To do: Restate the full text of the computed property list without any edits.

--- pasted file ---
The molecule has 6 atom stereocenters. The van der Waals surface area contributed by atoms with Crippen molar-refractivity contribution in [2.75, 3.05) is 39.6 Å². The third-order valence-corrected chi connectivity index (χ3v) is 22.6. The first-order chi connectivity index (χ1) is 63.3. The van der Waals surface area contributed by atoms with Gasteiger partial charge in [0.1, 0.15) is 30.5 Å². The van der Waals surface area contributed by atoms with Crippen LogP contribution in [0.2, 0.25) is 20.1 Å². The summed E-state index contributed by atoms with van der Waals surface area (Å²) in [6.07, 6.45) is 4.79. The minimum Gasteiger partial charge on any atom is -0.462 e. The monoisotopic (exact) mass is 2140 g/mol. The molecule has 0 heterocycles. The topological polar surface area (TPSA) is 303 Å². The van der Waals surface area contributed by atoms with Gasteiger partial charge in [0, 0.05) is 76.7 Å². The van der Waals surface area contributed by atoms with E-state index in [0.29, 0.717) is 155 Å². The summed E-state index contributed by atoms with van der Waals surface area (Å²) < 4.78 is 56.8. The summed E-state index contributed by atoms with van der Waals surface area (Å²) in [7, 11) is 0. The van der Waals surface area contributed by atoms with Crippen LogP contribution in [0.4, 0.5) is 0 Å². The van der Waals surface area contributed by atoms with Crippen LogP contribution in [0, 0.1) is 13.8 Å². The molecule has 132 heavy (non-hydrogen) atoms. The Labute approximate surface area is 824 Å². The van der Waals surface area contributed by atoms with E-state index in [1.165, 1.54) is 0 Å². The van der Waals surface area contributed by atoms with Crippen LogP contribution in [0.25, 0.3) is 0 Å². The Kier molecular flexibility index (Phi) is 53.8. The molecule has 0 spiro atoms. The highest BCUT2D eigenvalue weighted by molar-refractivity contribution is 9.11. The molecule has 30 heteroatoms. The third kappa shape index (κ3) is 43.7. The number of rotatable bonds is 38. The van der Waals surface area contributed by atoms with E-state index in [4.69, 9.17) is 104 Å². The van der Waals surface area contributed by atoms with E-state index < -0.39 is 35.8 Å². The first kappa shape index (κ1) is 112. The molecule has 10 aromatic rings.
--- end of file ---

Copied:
The molecule has 6 atom stereocenters. The van der Waals surface area contributed by atoms with Crippen molar-refractivity contribution in [2.75, 3.05) is 39.6 Å². The third-order valence-corrected chi connectivity index (χ3v) is 22.6. The first-order chi connectivity index (χ1) is 63.3. The van der Waals surface area contributed by atoms with Gasteiger partial charge in [0.1, 0.15) is 30.5 Å². The van der Waals surface area contributed by atoms with Crippen LogP contribution in [0.2, 0.25) is 20.1 Å². The summed E-state index contributed by atoms with van der Waals surface area (Å²) in [6.07, 6.45) is 4.79. The minimum Gasteiger partial charge on any atom is -0.462 e. The monoisotopic (exact) mass is 2140 g/mol. The molecule has 0 heterocycles. The topological polar surface area (TPSA) is 303 Å². The van der Waals surface area contributed by atoms with Gasteiger partial charge in [0, 0.05) is 76.7 Å². The van der Waals surface area contributed by atoms with E-state index in [0.29, 0.717) is 155 Å². The summed E-state index contributed by atoms with van der Waals surface area (Å²) < 4.78 is 56.8. The summed E-state index contributed by atoms with van der Waals surface area (Å²) in [7, 11) is 0. The van der Waals surface area contributed by atoms with Crippen LogP contribution in [0.4, 0.5) is 0 Å². The van der Waals surface area contributed by atoms with Crippen LogP contribution in [0, 0.1) is 13.8 Å². The molecule has 132 heavy (non-hydrogen) atoms. The Labute approximate surface area is 824 Å². The van der Waals surface area contributed by atoms with E-state index in [1.165, 1.54) is 0 Å². The van der Waals surface area contributed by atoms with Crippen LogP contribution in [0.25, 0.3) is 0 Å². The Kier molecular flexibility index (Phi) is 53.8. The molecule has 0 spiro atoms. The highest BCUT2D eigenvalue weighted by molar-refractivity contribution is 9.11. The molecule has 30 heteroatoms. The third kappa shape index (κ3) is 43.7. The number of rotatable bonds is 38. The van der Waals surface area contributed by atoms with E-state index in [4.69, 9.17) is 104 Å². The van der Waals surface area contributed by atoms with E-state index < -0.39 is 35.8 Å². The first kappa shape index (κ1) is 112. The molecule has 10 aromatic rings.